Biology at Rensselaer Turns 85

by Gabrielle DeMarco on October 27, 2010

Happy Birthday Rensselaer Biology Department! The biology department turns 85 this year.

When the biology department was first founded in 1925 Mussolini had taken dictatorial control of Italy, The Great Gatsby was published, and the so-called “Monkey Trial” resulted in a young high school biology teacher, John Scopes, being found guilty of teaching evolution to his class.

The high-tech laboratories of today’s biology faculty are a far cry from the original lab benches and microscopes available to the first RPI biology students. The photo above shows a group of RPI biology students at work in a biology lab around 1932. What in the world is the guy on the left looking into? And why don’t students continue to wear those lovely tweed suits to lab section anymore?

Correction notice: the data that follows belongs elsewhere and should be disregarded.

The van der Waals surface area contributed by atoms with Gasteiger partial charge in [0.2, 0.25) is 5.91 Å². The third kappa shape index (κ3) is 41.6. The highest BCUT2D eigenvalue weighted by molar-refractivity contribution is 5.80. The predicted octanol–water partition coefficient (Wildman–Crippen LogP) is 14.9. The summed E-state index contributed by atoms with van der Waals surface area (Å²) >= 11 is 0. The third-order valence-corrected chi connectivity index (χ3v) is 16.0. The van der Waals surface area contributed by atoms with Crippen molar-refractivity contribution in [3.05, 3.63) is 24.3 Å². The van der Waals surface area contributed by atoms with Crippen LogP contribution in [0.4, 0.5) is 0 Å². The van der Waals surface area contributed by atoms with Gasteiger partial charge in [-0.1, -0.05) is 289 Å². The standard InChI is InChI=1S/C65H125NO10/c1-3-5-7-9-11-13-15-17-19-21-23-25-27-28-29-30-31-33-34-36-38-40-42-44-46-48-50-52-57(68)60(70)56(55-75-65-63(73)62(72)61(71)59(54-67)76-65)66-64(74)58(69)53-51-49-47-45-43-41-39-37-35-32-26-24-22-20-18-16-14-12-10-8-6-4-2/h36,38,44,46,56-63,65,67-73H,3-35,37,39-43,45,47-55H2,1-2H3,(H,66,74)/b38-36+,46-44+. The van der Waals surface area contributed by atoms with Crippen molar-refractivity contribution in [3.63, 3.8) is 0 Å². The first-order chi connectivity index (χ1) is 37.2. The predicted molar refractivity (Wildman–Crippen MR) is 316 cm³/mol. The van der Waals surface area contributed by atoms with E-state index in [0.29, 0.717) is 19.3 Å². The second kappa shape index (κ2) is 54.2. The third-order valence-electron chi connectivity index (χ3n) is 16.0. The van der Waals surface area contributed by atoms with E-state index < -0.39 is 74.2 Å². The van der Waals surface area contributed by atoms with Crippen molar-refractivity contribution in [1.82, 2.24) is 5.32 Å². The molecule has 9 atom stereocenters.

The department began its existence under the leadership of one Archie Wilmot Bray. It began as a bachelor’s program, but started offering master’s degrees in the 1950s. A doctoral degree in biology gained official approval in 1960, just one year before the current Jonsson-Rowland Science Center opened its doors.

Today, our biology students and faculty use tools like Nuclear Magnetic Resonance, CT scanners, MRIs, and atomic force microscopes to learn about everything from stem and cancer cells to drug development and freshwater ecology.

Graduates of the program have gone on to make huge advances in biomedicine, ecology, and other fields. Just last month Class of ’77 biology graduate Jeffrey Friedman won the Albert Lasker Award for his discovery of leptin, known also as the “fat gene”, which regulates food intake and body weight. The prize is widely held as a precursor to the Nobel Prize.